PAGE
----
Sometimes, the basics are the most complex matter for New Jersey residents who are seeking Social Security disability benefits. To be approved for SSD benefits, there are certain criteria that must be met. A key part of that is the Listing of Impairments. Knowing about this foundational aspect of getting disability is essential when a person has an illness, condition or disability that leaves them unable to work and in need of SSD benefits.
The Listing of Impairments describes the conditions that the Social Security Administration deems to be of sufficient severity that the person will not be able to perform gainful activity. Most are of a permanent nature or are believed to end with the person’s death. Some items on the list have a duration for which they are expected to last. For other issues listed, they must be expected to last continuously for a minimum of 12 months. There is a Part A and a Part B in the Listings.
Part A has the medical requirements for people who are 18 and older and are applying for SSD benefits. If a child under 18 has a disease that is of similar processes as it is for people who are 18 and older, then the medical requirements in Part A can be applied to children. With Part B, there are additional medical requirements for people under 18. This is used if there are criteria from Part A that are not considered issues from childhood. Examples are diseases that are only present in children or have a different effect on children when compared with adults. If the applicant is a child, Part B will be considered first. If the medical requirements are not applicable, the child will be evaluated under Part A.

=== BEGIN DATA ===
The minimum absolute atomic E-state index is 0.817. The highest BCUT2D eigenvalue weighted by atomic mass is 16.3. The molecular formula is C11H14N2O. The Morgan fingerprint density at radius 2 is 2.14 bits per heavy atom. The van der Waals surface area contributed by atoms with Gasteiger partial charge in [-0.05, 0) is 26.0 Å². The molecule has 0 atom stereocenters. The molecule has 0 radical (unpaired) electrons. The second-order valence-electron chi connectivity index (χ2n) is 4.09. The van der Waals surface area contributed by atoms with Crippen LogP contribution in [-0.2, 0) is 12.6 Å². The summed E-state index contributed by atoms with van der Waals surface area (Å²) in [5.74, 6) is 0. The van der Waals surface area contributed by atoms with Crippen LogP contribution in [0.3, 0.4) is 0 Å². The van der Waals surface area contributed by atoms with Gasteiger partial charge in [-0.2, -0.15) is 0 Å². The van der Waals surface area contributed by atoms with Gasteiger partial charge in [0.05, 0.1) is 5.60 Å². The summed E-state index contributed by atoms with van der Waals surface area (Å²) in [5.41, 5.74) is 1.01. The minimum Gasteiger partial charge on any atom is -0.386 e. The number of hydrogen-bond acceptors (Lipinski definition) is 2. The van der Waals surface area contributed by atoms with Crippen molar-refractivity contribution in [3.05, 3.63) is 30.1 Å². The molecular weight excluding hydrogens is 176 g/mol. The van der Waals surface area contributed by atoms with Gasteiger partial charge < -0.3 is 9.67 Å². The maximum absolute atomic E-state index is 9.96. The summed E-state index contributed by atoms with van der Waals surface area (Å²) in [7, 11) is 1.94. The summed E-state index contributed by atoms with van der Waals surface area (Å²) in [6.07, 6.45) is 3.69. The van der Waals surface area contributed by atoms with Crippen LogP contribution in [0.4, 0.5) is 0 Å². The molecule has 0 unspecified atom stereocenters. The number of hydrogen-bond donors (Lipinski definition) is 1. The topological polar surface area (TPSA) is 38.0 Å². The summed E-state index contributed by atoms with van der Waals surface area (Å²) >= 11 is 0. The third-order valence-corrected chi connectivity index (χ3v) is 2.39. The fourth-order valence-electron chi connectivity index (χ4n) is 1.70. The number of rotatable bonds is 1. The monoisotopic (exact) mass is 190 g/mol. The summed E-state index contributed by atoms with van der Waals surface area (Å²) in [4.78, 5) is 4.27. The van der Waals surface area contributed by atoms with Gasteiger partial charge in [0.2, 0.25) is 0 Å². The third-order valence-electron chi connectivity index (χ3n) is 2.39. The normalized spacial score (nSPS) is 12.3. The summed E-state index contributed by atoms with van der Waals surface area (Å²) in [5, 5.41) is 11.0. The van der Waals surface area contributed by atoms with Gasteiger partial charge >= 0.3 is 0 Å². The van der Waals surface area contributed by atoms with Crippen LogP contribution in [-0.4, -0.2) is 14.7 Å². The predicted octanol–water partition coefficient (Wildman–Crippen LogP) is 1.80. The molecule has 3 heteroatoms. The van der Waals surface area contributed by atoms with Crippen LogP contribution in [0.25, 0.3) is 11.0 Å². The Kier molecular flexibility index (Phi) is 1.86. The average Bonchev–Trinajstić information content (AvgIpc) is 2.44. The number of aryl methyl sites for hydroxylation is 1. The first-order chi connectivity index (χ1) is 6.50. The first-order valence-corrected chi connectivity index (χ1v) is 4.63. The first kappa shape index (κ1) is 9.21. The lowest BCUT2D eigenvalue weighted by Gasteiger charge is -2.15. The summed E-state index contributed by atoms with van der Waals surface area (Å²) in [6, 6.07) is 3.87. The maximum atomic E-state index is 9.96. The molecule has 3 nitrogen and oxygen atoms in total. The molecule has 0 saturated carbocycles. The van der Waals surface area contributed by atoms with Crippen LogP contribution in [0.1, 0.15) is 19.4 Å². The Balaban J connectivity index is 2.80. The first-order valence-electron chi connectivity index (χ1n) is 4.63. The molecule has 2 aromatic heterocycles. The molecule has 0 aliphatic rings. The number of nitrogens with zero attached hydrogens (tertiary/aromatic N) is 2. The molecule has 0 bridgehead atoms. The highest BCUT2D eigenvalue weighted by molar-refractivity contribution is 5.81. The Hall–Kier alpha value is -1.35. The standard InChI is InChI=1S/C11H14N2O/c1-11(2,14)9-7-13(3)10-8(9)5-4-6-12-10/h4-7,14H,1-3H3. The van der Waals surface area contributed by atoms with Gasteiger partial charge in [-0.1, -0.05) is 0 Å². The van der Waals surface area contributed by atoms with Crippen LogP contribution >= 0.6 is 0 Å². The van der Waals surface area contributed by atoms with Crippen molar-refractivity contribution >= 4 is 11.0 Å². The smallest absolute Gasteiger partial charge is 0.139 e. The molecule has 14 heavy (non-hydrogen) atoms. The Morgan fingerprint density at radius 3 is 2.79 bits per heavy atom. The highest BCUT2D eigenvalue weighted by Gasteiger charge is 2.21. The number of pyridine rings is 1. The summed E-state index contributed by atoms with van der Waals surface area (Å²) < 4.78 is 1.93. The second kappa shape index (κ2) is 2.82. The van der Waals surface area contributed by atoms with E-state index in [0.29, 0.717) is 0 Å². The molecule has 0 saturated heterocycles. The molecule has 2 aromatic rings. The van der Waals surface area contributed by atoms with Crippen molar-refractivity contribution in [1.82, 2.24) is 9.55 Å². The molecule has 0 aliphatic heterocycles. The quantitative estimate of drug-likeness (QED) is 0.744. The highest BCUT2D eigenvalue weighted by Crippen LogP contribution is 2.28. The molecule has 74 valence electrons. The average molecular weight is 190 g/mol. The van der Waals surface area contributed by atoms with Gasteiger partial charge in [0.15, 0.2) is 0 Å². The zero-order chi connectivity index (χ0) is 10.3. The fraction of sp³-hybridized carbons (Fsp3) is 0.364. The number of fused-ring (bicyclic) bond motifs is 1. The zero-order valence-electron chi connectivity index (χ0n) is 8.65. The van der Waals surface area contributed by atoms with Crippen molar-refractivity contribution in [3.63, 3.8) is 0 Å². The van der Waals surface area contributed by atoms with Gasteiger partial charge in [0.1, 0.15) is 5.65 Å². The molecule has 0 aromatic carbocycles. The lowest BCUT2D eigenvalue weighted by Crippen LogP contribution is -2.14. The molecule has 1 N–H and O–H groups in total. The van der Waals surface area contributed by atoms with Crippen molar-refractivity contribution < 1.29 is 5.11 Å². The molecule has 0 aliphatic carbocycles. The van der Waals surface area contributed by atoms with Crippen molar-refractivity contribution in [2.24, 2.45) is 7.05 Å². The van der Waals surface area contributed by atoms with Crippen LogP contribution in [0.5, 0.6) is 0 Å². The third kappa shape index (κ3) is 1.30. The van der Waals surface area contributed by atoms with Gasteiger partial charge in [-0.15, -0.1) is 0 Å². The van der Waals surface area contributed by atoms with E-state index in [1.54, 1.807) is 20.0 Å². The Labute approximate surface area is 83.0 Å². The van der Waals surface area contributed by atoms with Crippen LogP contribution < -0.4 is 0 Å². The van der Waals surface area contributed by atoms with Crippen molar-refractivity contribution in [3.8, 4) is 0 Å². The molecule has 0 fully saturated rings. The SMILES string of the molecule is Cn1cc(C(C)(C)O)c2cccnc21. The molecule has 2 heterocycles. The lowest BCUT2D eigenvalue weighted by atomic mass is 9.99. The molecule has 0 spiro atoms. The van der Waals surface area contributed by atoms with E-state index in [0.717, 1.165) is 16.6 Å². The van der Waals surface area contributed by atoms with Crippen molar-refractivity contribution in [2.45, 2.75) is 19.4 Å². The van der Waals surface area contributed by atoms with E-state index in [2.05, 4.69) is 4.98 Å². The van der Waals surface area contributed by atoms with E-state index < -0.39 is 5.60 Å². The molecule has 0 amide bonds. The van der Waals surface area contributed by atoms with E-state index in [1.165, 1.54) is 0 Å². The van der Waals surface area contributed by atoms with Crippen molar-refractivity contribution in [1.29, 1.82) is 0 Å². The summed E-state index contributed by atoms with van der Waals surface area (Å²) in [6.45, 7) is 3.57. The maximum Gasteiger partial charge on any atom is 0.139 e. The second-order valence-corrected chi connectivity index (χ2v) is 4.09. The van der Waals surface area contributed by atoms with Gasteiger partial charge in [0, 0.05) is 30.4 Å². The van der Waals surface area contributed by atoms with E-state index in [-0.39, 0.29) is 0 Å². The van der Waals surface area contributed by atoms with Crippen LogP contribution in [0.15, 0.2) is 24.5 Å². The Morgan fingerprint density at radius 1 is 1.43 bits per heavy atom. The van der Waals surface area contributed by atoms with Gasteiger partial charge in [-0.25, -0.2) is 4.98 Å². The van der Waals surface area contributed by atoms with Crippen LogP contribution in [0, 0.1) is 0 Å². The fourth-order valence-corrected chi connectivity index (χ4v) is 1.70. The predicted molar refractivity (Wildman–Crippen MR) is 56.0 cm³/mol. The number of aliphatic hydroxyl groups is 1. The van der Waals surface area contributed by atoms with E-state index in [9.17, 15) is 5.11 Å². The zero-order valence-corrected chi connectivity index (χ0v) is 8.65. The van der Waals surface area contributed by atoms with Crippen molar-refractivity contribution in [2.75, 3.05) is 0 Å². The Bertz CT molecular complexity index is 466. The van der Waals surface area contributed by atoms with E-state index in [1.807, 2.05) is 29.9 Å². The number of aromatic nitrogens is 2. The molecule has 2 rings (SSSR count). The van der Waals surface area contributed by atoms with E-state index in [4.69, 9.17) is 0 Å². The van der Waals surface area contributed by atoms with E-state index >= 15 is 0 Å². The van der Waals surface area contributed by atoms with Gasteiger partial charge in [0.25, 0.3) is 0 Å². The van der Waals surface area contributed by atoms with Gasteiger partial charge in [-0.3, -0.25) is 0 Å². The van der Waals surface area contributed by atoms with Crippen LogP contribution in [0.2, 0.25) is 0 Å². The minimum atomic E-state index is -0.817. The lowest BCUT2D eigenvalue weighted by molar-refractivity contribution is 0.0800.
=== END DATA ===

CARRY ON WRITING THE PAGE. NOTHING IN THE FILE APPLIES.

Receiving disability benefits is unfortunately not as simple as being injured, ill or having a condition and getting a quick approval. It is necessary for applicants to go through the process and meet the requirements or a combination of requirements under the Listings. A legal professional is experienced and will understand the Listings and can help an applicant through the Social Security disability process from start to end.
Source: ssa.gov, “Disability Evaluation Under Social Security,” accessed on Nov. 21, 2017